Gatton’s First Global Social Innovation Conference Showcases Sustainable Business Models
LEXINGTON, Ky. (May 23, 2019) — The University of Kentucky Gatton College of Business and Economics recently conducted its first-ever Global Social Innovation Conference. Held in conjunction with the Social Enterprise Scholars Honors Pathway, the event was inspired by the Global Social Innovation Challenge, an international social venture pitch competition, in which students present their business plans for what they believe are sustainable and socially responsible endeavors. The challenge is held on an international scale with more than 35 participating universities and students from 17 countries proposing innovations.
The Global Social Innovation Conference was made possible with funds provided by Coca-Cola which were earmarked to support sustainability and student involvement. Within the Gatton College, various groups partnered to help organize the event, including the Von Allmen Center for Entrepreneurship and the Don and Cathy Jacobs Executive Center. The events are the culmination of two sophomore Social Enterprise classes at Gatton, coordinated by faculty members John Peloza and Adam Evans, designed to incorporate social and environmental issues into the business curriculum.
Students interested in competing in the challenge participated in a three-part series. The first was the Social Innovation Showcase, held in February 2019. Five teams had the opportunity to present their ideas on posters and receive feedback from industry leaders and the Gatton community. At another event in April, teams presented their final pitches to a panel of judges, including Gatton faculty and staff, and individuals with a high level of entrepreneurial experience. The goal of the conference, the third event in the series, was to give students the opportunity to meet and communicate with industry leaders in a workshop-style environment.
Peloza, who currently serves as an associate professor of marketing and supply chain at Gatton, had a few words to say about the importance of the conference to the success of the students and the Gatton College as a whole.
“For business students, the real learning is in the workforce,” said Peloza. “This event was an excellent opportunity for students to interact with industry leaders on a personal level. The vision for this conference was to create a nexus between business and sustainability, and the Social Enterprise Honors Pathway is central to that. The Gatton College is hoping to make this a regular part of students’ experiences, and ideally expand the conference and related initiatives to the broader UK and Lexington community.”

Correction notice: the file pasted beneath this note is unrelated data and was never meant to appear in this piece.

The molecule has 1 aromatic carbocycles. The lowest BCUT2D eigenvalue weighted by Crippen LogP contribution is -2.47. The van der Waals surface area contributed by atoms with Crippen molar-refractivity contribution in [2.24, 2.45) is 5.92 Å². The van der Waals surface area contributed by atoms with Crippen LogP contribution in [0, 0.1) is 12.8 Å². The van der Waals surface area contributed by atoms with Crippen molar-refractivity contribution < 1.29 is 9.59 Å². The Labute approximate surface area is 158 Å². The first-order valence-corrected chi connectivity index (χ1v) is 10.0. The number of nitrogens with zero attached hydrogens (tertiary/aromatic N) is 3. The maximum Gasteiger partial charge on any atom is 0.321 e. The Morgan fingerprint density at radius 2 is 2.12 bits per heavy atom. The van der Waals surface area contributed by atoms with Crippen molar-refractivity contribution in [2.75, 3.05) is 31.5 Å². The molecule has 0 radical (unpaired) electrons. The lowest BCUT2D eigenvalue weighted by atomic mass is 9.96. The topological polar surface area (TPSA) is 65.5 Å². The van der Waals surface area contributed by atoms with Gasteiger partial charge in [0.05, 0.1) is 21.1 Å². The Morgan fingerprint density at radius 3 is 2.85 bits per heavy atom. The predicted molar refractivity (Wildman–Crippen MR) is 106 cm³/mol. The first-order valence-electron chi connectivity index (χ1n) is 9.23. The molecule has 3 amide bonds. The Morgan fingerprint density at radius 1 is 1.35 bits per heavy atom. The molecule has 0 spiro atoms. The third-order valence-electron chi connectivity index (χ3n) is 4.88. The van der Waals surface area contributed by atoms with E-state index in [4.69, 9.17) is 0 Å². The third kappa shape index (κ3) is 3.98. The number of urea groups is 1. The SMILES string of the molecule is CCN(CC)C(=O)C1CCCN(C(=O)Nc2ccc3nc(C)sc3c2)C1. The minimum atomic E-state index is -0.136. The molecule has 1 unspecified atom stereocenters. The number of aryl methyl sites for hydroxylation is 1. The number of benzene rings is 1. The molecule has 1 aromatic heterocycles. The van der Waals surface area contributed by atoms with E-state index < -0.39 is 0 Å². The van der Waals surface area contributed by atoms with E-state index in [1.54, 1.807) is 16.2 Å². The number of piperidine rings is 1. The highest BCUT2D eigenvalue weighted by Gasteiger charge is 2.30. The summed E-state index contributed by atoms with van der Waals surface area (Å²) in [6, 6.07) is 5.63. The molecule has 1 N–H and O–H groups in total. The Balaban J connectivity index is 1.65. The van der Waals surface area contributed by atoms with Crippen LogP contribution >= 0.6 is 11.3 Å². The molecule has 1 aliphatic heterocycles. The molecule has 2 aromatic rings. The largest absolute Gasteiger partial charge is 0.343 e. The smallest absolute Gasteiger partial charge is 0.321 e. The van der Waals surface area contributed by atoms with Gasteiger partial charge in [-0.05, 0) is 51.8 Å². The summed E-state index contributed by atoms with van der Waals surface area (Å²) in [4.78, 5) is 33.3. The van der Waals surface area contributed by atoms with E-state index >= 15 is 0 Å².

The keynote speaker was Colleen Clines, co-founder and CEO of Anchal Projects, whose mission is to address sex trafficking by creating design-centered employment opportunities for women. Additional speakers included Nicki Cashdollar, spring associate at the ag-tech company AppHarvest and former Social Enterprise Scholar; Bill Farmer, president and CEO of United Way of the Bluegrass; Kaelyn Query, founder and president of LexEffect Events and owner of Limestone Hall; Ashley C. Smith, director of education and governmental affairs at Fayette Alliance and co-founder of Black Soil, a Kentucky-based agritourism company; Jonathan Webb, CEO of AppHarvest; and Tari Young, engineering manager at Lexmark. Other companies that were involved in the event included Doodles Breakfast & Lunch, Fusioncorp, PwC, Thinksis and Social Enterprise Alliance.
The conference concluded with recognition of the two teams that earned the chance to compete in San Diego at the Global Social Innovation Challenge on June 14-15, 2019. The first team, Better Box, is a subscription box that “shifts buying behavior toward socially responsible products.” Team members are Molly Barclay, Brennan Dodds, Abigail Hannifan, Sahil Patel and Emma Pressley. The second team, Swoop, is “an interactive rideshare app focused on carpooling as a means to decrease fuel emissions and enhance relationships.” That team includes Macy Hagan, Allison Holt, Shelby Simpkins, Mallory Smith and Connor Widman.
According to Gatton’s director of Honors Pathways Programs, Serenity Wright, students received practical, hands-on advice about real issues that first-time entrepreneurs face. The presenters addressed topics such as initial pitfalls, acknowledging personal bias, the role that culture and ethnicity play within business, and how diversity contributes to the overall growth and success of a company.
“We hope this conference empowered our students, that it deepened their drive to enhance the communities that they are a part of, and that they will continue to nurture and develop these business models in conjunction with our community partners, and go on to mentor the next class of entrepreneurs,” Wright said.
The funding for the Global Scholars Program and the Social Innovation Conference came from Coca-Cola, one of the University of Kentucky’s corporate partners. Coca-Cola has committed to support students in a variety of ways including annual funding for programs designed to help students promote community and sustainability initiatives on campus (Student Influence Funds). This is part of the multiyear contract that Coca-Cola has with the University of Kentucky through JMI Sports, UK’s official sports and campus marketing partner.